Historically, Southern Venezuela has alternated between neglect and attention on the part of Venezuelan rulers, both of which have had negative and positive results. During the past 20 years, the Chavista narcostate has shown fluctuating levels of attention particularly when both Chavez and Maduro were keen to find new sources of money.
What exactly happened in Canaima on December 8-9, 2018?
This situation report is produced by the International Council of AIDS Service Organizations (ICASO) and Global Development One (GDO). It focuses on the malaria situation in Venezuela from January 2000 to June 2019, underscoring the role that the complex humanitarian crisis has played in more recent years. www.icaso.org
An in depth article by the Wall Street Journal discusses the content of the report presented by SOSOrinoco to International Union for Conservation of Nature IUCN & UNESCO in July 2018 on the current gold mining situation in Canaima National Park: A World Heritage Site in Venezuela
Illegal mining within the Canaima National Park in #Venezuela, a World Heritage Site designated by @unescowhc.@NicolasMaduro gov’t is responsible for this ecocide. We should raise our voices against this ecocide @UNEnvironment @UN #sosOrinoco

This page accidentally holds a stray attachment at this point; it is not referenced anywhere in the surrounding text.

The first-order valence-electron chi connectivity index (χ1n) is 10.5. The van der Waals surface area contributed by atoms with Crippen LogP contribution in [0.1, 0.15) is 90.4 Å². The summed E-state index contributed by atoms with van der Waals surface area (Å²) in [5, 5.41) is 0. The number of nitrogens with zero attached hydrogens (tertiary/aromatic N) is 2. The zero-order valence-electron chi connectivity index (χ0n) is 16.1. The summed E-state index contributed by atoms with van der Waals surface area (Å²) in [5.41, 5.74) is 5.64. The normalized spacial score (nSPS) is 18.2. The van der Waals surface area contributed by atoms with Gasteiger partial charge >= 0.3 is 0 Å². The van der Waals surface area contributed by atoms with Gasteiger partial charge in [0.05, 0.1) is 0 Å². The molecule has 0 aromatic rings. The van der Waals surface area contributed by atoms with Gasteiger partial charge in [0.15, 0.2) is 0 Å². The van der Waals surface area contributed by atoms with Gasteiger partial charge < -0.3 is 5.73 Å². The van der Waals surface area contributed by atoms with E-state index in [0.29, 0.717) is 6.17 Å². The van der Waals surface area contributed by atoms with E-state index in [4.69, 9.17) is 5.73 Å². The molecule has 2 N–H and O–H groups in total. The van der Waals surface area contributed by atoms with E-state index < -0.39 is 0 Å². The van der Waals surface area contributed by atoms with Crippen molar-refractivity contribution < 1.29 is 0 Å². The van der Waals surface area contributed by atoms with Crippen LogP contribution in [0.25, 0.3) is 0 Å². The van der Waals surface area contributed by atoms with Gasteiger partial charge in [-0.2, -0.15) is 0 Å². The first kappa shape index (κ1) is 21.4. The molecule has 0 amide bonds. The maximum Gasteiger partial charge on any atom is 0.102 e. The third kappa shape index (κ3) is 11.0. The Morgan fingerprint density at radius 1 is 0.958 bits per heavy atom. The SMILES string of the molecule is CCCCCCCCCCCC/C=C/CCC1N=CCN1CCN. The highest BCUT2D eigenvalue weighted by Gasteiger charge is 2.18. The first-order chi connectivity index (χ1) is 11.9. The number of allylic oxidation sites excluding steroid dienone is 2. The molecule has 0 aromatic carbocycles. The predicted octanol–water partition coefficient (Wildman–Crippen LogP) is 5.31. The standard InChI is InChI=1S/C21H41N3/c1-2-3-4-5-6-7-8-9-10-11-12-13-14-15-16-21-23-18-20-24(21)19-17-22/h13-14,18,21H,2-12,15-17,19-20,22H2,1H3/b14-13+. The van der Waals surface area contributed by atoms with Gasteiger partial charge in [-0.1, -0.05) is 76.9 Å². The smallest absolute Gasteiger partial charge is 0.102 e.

Outdated and destructive mining techniques in Las Claritas Mines and illegal mining is spreading uncontrolled, devastating the environment along the way and increasing malaria to epidemic numbers, toward World Heritage Site Canaima National Park and Imataca National Park
El Parque nacional #Yapacana se localiza en el sector suroeste del #EscudoGuayanés, en la región centro occidental del Estado #Amazonas entre los ríos #Orinoco por el sur y el río #Ventuari al norte y el caño Yagua al oeste.
Read the report on the resurgence of malaria and the report on the resurgence of vaccine-preventable diseases in Venezuela (measles and diphtheria), affecting the indigenous people in a disproportionate way.
Natural treasures and biodiversity such as these in Amazonas, Venezuela, are under serious threat from the regime of Nicolás Maduro and the mafias that control the regions South of the Orinoco River.
In the midst of political and economic turmoil in this South American country, some of the world’s most scenic and biodiverse public lands are at risk. By Kim O’Connell
An article by The SOS Orinoco Team
It has become increasingly evident that the struggle between the Pemon people and the Maduro regime during the month of February 2019 in Santa Elena de Uairén and the Venezuelan-Brazilian border was not really about stopping humanitarian aid from entering Venezuela, but rather an excuse for the regime’s (carried out by the US and Canada sanctioned Chavista governor of Bolivar State, Justo Noguera Pietri) latest power grab to control the Pemon ancestral lands, the real objective being the illegal gold mines in that region.